In Canada, where I am from, politics is a full time job ? even on the provincial level. So when I learned about the citizen politicians who keep Oregon running I was, to put it simply, quite surprised. I?m amazed that the state?s business can be organized by businesspeople, farmers, philanthropists and other civic-minded individuals who also have full-time lives outside of the legislature.
This year?s special legislative session opens the door for us to talk about citizen politicians and the fact that right now our state capitol is usually in business only every other year.
Of course this year was an exception, with a “special session” this month to test the idea of yearly lawmaking. It lasted for 19 days (about seven less than expected), during which lawmakers passed 73 bills and rejected 36.
Among the things that passed: permission for schools to charge for full-day kindergarten; a measure on the November ballot recommending longer prison sentences for certain criminals; more money for state police troopers; a stamp of approval for the University of Oregon to fund its new basketball arena with state-backed bonds; and a new law making it illegal for Oregon retailers to sell toys that have been recalled by the Consumer Product Safety Commission.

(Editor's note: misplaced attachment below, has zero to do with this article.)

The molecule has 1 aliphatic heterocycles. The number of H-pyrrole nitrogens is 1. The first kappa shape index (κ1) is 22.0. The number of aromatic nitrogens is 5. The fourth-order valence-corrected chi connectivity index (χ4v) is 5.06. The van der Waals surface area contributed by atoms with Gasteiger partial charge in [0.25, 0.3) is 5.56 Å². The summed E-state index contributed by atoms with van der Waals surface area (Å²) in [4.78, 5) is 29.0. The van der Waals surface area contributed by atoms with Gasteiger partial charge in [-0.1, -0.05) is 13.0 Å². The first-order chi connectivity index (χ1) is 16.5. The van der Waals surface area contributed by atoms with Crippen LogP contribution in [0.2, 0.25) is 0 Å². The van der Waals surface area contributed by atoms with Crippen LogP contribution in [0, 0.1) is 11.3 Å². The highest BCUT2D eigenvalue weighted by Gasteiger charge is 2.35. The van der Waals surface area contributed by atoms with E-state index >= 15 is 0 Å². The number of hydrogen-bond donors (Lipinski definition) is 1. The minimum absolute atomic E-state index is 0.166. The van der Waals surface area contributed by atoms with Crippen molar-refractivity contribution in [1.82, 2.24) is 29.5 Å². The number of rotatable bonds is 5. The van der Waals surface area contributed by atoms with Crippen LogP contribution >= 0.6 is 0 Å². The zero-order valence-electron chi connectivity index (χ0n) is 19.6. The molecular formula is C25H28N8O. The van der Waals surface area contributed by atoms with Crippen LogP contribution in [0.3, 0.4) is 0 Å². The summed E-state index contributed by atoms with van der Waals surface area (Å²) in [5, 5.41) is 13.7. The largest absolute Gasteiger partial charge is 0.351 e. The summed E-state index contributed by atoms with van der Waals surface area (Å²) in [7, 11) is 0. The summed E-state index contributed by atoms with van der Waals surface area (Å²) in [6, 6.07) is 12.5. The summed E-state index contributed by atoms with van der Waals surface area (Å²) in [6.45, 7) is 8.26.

But with limited resources, and even less time, did Oregon?s politicians do enough to justify meeting every year? Or should they continue on the bi-annual basis that they?re working with now? What do you think about how the session went? Should our state legislators meet more regularly? What happened that was particularly important to you? Should they have met for longer? Or not at all?
- Chris Lehman: Salem correspondent for Oregon Public Broadcasting
- Peter Courtney: President of the Oregon Senate
- Jackie Winters: Deputy Senate Rupublican leader
- Dana Haynes: Former Capital Bureau Chief for The Statesman Journal and now Public Affairs Manager for Portland Community College